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Anioma Association Marks Bi-Annual Anniversary with $20,000 Scholarship Grant

Chinazor Onianwah | 6/10/2009, 10:15 p.m.

Hundreds gathered at the Best Western Capital Hotel in Lanham, Md. to lend their support and their dollars to a cause that helps children who live in Nigeria attend school.

The Anioma Association Bi-Annual Anniversary Gala was held on Sat., May 30 and attracted about 300 guests. The Anioma Association, a Washington D.C.-based Nigerian non-profit, was founded in 1989 and serves as an umbrella organization for Nigerians of Igbo origin west of the River Niger in the mid-western region of Nigeria. Today, the organization boasts 11 chapters throughout the United States with a membership of more than 6,000.

Chief Clement Azagba welcomed guests at the gala and briefly explained how a $20,000.00 scholarship grant had been distributed to approximately 100 students who live throughout the four local governments of Anioma.

€The Anioma people are comprised of Igbos west of the River Niger who have been [advocating] for their own statehood in the same way that residents of the District of Columbia have been [advocating] for statehood. We are spread across four local governments in Nigeria €" Aniocha, Ndokwa, Ika and Oshimili. In fact, the word Anioma is the abbreviation of the first letters of the local governments,€ Azagba said.

Azagba told the multi-cultural crowd that the Anioma Association was established due to the growing number of Anioma indigenes who had achieved their educational goals in the United States and decided to stay and raise their families. However, he said, they never forgot their loved ones back home in Nigeria.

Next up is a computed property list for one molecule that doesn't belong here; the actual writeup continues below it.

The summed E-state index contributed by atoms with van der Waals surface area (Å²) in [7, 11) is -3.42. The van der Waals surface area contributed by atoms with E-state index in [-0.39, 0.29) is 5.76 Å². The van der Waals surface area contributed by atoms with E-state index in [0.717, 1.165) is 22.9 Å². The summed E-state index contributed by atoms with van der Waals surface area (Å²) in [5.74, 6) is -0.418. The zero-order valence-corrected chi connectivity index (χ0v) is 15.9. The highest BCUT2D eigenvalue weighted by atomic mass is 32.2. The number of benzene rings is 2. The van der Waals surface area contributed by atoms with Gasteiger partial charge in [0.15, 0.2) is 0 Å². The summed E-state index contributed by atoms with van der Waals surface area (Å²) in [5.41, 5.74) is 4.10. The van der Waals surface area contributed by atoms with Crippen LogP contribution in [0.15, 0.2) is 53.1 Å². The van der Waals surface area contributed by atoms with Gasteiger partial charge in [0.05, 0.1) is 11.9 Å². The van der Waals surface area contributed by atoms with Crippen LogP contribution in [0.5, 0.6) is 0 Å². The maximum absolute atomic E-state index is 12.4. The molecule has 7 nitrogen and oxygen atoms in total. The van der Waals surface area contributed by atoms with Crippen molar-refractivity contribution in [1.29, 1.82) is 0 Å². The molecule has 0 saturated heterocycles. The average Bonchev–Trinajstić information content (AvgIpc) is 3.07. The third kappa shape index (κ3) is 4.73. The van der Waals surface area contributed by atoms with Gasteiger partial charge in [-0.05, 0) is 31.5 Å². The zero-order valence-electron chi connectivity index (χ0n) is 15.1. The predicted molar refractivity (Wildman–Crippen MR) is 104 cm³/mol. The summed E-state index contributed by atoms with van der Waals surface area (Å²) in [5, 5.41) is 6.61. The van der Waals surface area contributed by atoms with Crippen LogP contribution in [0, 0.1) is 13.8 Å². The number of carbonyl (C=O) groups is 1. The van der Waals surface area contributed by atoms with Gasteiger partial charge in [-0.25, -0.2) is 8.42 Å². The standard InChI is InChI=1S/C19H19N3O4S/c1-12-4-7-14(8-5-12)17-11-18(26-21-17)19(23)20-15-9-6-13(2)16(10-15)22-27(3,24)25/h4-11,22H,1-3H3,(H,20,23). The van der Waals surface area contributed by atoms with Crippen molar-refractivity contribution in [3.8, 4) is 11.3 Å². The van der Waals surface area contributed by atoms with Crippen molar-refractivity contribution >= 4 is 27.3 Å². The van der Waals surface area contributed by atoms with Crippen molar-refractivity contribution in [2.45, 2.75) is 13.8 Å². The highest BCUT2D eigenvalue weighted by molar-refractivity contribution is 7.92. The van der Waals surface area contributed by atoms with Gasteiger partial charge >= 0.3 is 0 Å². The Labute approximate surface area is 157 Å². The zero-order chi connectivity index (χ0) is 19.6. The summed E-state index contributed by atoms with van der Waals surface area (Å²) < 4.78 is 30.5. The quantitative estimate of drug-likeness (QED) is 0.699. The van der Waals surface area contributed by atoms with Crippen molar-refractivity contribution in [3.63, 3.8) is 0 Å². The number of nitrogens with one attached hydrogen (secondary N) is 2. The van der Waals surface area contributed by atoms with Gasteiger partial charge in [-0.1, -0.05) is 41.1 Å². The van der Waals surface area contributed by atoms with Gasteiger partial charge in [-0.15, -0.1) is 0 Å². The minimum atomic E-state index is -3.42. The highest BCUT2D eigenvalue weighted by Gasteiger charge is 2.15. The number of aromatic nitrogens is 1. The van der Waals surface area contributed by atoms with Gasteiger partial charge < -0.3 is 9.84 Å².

€The association was formed to bring together this group of immigrants from Nigeria who share similar language, music, dance, cuisine and lifestyle to pull their resources together for the benefit of needy family members back in Nigeria. But, the source of great pride for us is not what we do back in Anioma, Nigeria; it is the fact that about 99 percent of our children here in the United States graduate from high school and over 80 percent graduate from college,€ he said with a smile.

Naturally, the highlight of the evening evolved around children. Guests enjoyed a traditional Anioma dance presentation by youth who ranged in ages from 10-to-16-years-old.

€Teaching them to dance was one of the ways to keep them grounded in their Anioma culture,€ said dance coach, Angela Adigwe.

€Though they were born here in America and totally immersed in American culture, like their African American counterparts, the dance is an avenue through which they can be home away from home,€ she said.

Prince George€s County Councilmember Tony Knotts (Dist. 8) commended the association for their humanitarian efforts.
€€ This is a testimony to the fact that these people have not forgotten where they came from. I would like to see these kinds of events replicated in the African American community so that we can take care of one another rather than wait for the government,€ Knotts said.

Although it was a festive occasion, some in attendance, lamented Anioma€s current political condition. Uche Nkemefuna, who lives in Nigeria, but happened to be in the District, on business showed up for the gala and fundraiser. He said that he was disenchanted by what has not happened in Anioma.

€It is a shame that after 46 years since its inception, the Anioma people are yet to have a state of their own and that is because some of us have become too complacent. We have attained American citizenship and middle class status -- so why bother about the folks back home?€ Nkemefuna said.


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